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Test Code BETA2 Beta-2 Transferrin: Detection of Spinal Fluid in Other Body Fluid

Reporting Name

Beta-2 Transferrin, BF

Useful For

Detection of spinal fluid in body fluids, such as ear or nasal fluid

Performing Laboratory

Mayo Medical Laboratories in Rochester

Specimen Type

Body Fluid


Specimen Required


Sources: Nasal, Otic, etc

Collection Container/Tube: Pipet, syringe, test tube, or microcollection device

Submission Container/Tube: Plastic vial

Specimen Volume: 0.5 mL

Collection Instructions:

1. If submitting a syringe, remove needle. Add cap to end of syringe.

2. If direct collection is not feasible, specimen may be collected using a cotton swab.

a. Place cotton swab in as small a container as possible (for example, a tightly-stoppered test tube).

b. Do NOT add any additional fluid to swab including, but not limited to, saline or microcollection fluids.

c. Tightly seal container.

Additional Information:

1. Although results may be obtainable on smaller specimens (perhaps as little as 0.05 mL, depending on the protein concentrations and percentage of spinal fluid in the specimen), reliable results are best obtained with an adequate specimen volume.

2. Indicate specimen type.


Specimen Minimum Volume

0.5 mL

Specimen Stability Information

Specimen Type Temperature Time
Body Fluid Frozen (preferred)
  Ambient 
  Refrigerated 

Reference Values

Negative, no beta-2 transferrin (spinal fluid) detected

Day(s) and Time(s) Performed

Monday through Saturday; 1 p.m.

Test Classification

This test was developed and its performance characteristics determined by Mayo Clinic in a manner consistent with CLIA requirements. This test has not been cleared or approved by the U.S. Food and Drug Administration.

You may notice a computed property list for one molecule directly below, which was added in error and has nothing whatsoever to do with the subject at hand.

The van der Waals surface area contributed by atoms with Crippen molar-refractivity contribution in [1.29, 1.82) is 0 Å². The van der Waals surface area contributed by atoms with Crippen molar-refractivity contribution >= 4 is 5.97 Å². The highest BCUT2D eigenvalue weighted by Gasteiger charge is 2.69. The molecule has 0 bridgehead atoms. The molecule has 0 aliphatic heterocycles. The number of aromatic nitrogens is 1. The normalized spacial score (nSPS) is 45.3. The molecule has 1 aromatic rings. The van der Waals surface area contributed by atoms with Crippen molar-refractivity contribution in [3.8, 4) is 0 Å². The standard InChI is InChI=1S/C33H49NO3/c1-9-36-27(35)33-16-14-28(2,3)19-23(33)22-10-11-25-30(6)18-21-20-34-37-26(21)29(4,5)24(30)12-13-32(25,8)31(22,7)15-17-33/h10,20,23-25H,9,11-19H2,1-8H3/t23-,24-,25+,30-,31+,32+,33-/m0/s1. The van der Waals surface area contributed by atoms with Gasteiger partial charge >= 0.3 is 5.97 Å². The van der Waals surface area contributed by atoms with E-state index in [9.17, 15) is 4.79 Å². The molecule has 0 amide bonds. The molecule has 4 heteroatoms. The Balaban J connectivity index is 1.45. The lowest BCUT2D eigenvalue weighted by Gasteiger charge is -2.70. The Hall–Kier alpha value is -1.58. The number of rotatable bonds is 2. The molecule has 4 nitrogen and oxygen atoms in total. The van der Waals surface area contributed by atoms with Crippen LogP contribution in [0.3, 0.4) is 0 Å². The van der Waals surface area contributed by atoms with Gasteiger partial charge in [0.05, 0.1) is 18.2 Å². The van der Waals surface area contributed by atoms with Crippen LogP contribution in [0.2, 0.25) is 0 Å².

CPT Code Information

86335

LOINC Code Information

Test ID Test Order Name Order LOINC Value
BETA2 Beta-2 Transferrin, BF 13876-8

 

Result ID Test Result Name Result LOINC Value
80351 Beta-2 Transferrin, BF 13876-8

Clinical Information

The diagnosis of cerebrospinal fluid (CSF) rhinorrhea or otorrhea (leakage of CSF into the nose or ear canal, usually as a result of head trauma, tumor, congenital malformation, or surgery) is often difficult to confirm. Traditional chemical analyses (eg, glucose, protein, specific gravity) are unreliable. Radiographic studies, especially those involving the injection of dyes or radiographic compounds, are costly and may introduce additional risks to the patient.

 

Transferrin that migrates in the beta-1 electrophoretic fraction (beta-1 transferrin) is found in most body fluids. Beta-2 transferrin is a CSF-specific variant of transferrin and is used as an endogenous marker of CSF leakage. Beta-2 transferrin is formed by loss of sialic acid due to the presence of neuraminidase in the central nervous system. Beta-2 transferrin has also been called CSF-specific transferrin and tau protein.

 

Prompt diagnosis and localization facilitates appropriate decisions and decreases the risk of meningitis.

Interpretation

The cerebrospinal fluid (CSF) variant of transferrin is identified by its unique electrophoretic migration. If beta-1 and beta-2 transferrin are detected in drainage fluids, the specimen is presumed to be contaminated with CSF.

 

The presence of beta-2 transferrin band is detectable with as little as 2.5% spinal fluid contamination of body fluids.

Clinical Reference

1. Oberascher G: Cerebrospinal fluid otorrhea--new trends in diagnosis. Am J Otol 1988;9:102-108

2. Normansell DE, Stacy EK, Booker CF, et al: Detection of beta-2 transferrin in otorrhea and rhinorrhea in a routine clinical laboratory setting. Clin Diag Lab Immunol 1994;1:68-70

Analytic Time

1 day

Reject Due To

Hemolysis

NA

Lipemia

NA

Icterus

NA

Other

NA

 

Method Name

Electrophoresis/Immunofixation-Peroxidase Antisera/Dimethylformamide Visualization